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Valuation of a Business During Breakup Litigation

Business owners must face the possibility that someday the enterprise will need to be taken apart. Large companies may divest themselves of business units that are not generating sufficient revenue. Small companies are often broken up when there are management disputes or cash-flow problems or when an owner decides to retire or be bought out. One of the greatest difficulties is determining the company’s breakup value — that is, its market value if parts of it were to be sold off. Business breakups sometimes end up in litigation, in which case the court must assess the breakup value.

In general, breakup value is based on what each business unit would be worth if it were separated from the parent company. However, this calculation is not as simple as comparing assets to liabilities. Especially for a small, privately held company, much of its value lies in intangible assets like goodwill, brand recognition and intellectual property. There is no uniform business valuation formula, but here are some generally recognized valuation methods:

  • Market capitalization — This is simply a measurement of a company’s stock price. This method works for large, publicly traded holding companies that have individual business units.
  • Asset valuation — The total value of all of the company’s assets (minus any associated debts) is computed. This model usually works best for companies that depend much more on hard assets than client development or marketing.
  • Relative valuation — With this method, the financial performance of the business is compared with other similarly situated companies. This model is often used in industries with many competitors who publish detailed financial information.
  • Discounted cash flow — This method calculates the business unit’s expected cash flow over a short or medium time frame. The cash flow is then discounted at a rate based on market risks.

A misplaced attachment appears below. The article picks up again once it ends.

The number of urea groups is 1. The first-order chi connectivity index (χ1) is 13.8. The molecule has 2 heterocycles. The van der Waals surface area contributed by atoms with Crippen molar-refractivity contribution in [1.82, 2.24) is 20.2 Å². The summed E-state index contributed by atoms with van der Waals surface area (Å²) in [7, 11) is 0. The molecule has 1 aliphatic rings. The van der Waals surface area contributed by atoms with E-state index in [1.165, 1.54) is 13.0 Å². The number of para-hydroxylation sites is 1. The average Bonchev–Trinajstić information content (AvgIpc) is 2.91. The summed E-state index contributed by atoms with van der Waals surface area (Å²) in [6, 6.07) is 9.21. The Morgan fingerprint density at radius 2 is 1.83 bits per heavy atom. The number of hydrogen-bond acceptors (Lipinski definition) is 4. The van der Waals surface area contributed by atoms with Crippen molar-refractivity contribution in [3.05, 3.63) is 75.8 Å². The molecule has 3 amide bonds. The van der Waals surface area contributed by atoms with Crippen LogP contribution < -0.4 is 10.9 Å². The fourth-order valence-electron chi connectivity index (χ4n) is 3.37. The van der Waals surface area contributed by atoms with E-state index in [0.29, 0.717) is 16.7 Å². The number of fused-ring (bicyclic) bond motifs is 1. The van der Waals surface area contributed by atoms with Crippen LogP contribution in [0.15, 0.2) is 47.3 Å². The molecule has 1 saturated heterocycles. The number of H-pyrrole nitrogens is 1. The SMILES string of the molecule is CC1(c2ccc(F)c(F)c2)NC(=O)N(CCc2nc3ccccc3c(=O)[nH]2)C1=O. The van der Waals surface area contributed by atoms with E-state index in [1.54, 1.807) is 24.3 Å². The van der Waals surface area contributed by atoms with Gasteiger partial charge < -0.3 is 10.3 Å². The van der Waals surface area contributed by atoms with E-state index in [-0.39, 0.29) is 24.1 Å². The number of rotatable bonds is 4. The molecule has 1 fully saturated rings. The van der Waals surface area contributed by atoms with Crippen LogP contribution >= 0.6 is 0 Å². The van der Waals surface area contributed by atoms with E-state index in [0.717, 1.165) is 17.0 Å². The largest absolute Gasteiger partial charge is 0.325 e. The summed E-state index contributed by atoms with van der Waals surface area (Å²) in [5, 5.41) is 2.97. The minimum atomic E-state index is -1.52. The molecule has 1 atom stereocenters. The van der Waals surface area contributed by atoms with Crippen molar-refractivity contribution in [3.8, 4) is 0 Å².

• Replacement value — The company’s operational-related assets are assigned a value based on what it would cost to replace them.
  • Earnings multiplier — The company’s price-to-earnings ratio is adjusted to account for current interest rates.
  • Discretionary earnings — Often used for small businesses, this method takes gross earnings and adjusts them to account for non-operating and non-recurring income and expenses as well as for depreciation, amortization and interest expense.

An experienced business litigation lawyer can advise on the best valuation method to use for your company. The choice of method is subjective and sometimes leads to contention among the business owners, especially during litigation. Each side will generally retain their own expert evaluator. A combination of methods can be used depending upon the type, size and condition of the business.

H. Clay Parker, Esq. in Orlando, Florida has wide experience in all aspects of commercial law and litigation. We provide each client with the time and attention required to achieve optimal results. If you have a business valuation or other commercial matter requiring legal support feel free to contact us online or call [l for a consultation.

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